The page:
`It was like a tomb down there:

Investigation will focus on decision to halt train and lead victims through tunnel
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The Independent Online
The investigation underway into the Channel Tunnel fire will concentrate on whether all safety procedures were followed and in particular try to discover why the train was halted.

Safety rules - different for Eurostar and tourist shuttles because they are enclosed and drivers travel with their cars - outline three alternatives for freight shuttle trains.

The first is for the train to continue as fast as possible to an exit. If the fire is too strong, then normal procedure would be for the chef de train to disconnect the locomotive and the club car - where lorry drivers rest - from the remainder of the train and head off fast down the track. That would leave emergency teams, who travel down the smaller service tunnel, to deal with the fire.

The third alternative, which happened on Monday night, is for the train to stop with the club car next to one of the entrances into the service tunnel. These are located at intervals of 375 metres.

Eurotunnel is confident that it has devised set procedures for ensuring that fires can be dealt with easily and an incident such as Monday's was not unexpected. John Noulton, the company's public affairs director, said that initially it was thought there would be a fire once every nine years, but "nowadays, vehicles are much more complex and are at greater risk of starting to burn than old bangers were twenty years ago".

However, the inquiry will have to look at why neither of the first two safety options were taken and why choking lorry drivers had to be evacuated through the tunnel.

The tunnel was designed to be safer than other channel crossings and the risks are said to be the same as for any other rail journey. In a 300-page safety document, Eurotunnel sets out the chance of being killed on a shuttle train as 5.6 per 100 million transits, about 25 times safer than on an aeroplane. An accident in which ten or more people are killed should not happen more than once in every 90 years, and one in which 100 or more people die every 1,100 years.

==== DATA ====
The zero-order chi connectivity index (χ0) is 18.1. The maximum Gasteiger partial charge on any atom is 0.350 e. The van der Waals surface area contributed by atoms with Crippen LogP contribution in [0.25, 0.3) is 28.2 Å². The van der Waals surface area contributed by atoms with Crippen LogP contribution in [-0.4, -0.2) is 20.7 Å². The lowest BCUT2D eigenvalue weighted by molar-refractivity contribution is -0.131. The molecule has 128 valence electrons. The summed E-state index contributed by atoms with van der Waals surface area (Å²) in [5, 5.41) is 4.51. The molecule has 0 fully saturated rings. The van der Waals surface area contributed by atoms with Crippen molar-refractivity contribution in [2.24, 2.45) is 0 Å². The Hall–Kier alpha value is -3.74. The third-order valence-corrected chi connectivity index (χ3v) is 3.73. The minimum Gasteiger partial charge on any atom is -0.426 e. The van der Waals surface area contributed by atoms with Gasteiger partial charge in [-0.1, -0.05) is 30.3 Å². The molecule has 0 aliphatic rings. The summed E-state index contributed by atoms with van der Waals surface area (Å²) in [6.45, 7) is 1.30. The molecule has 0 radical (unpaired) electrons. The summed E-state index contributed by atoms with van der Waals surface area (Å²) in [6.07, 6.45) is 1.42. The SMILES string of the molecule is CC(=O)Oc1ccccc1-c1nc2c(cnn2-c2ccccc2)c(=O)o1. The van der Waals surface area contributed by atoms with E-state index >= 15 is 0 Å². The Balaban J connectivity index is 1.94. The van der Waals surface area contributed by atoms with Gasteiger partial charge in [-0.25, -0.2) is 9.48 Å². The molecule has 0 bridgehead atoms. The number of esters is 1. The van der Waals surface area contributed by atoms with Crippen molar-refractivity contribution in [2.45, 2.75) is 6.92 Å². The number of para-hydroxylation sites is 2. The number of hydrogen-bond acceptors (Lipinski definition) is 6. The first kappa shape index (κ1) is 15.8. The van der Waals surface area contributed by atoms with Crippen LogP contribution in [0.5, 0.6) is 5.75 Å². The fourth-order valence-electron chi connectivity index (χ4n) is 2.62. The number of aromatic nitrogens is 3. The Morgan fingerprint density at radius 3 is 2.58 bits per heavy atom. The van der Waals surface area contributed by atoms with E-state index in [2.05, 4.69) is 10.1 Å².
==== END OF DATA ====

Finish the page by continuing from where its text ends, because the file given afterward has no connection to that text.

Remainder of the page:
In some ways, the emphasis on safety has been responsible for the near- bankruptcy of Eurotunnel. As initial plans were being drawn up in the late Eighties, a succession of disasters - such as the Zeebrugge ferry sinking, and rail accidents at Clapham and King's Cross - heightened awareness of the safety risks surrounding a Channel tunnel.

Safety considerations were largely responsible for a railway being built, rather than Mrs Thatcher's dream of a 50-kilometre road tunnel.

But the safety requirements became increasingly onerous, an issue that is still the subject of a legal dispute between Eurotunnel and the British and French governments over the imposition of extra costs which sometimes seemed to cover minute risks.

Privately, though, Eurotunnel must be rather relieved that such onerous requirements were forced on the company, given that it has emerged from its first major incident with no deaths or serious injuries.

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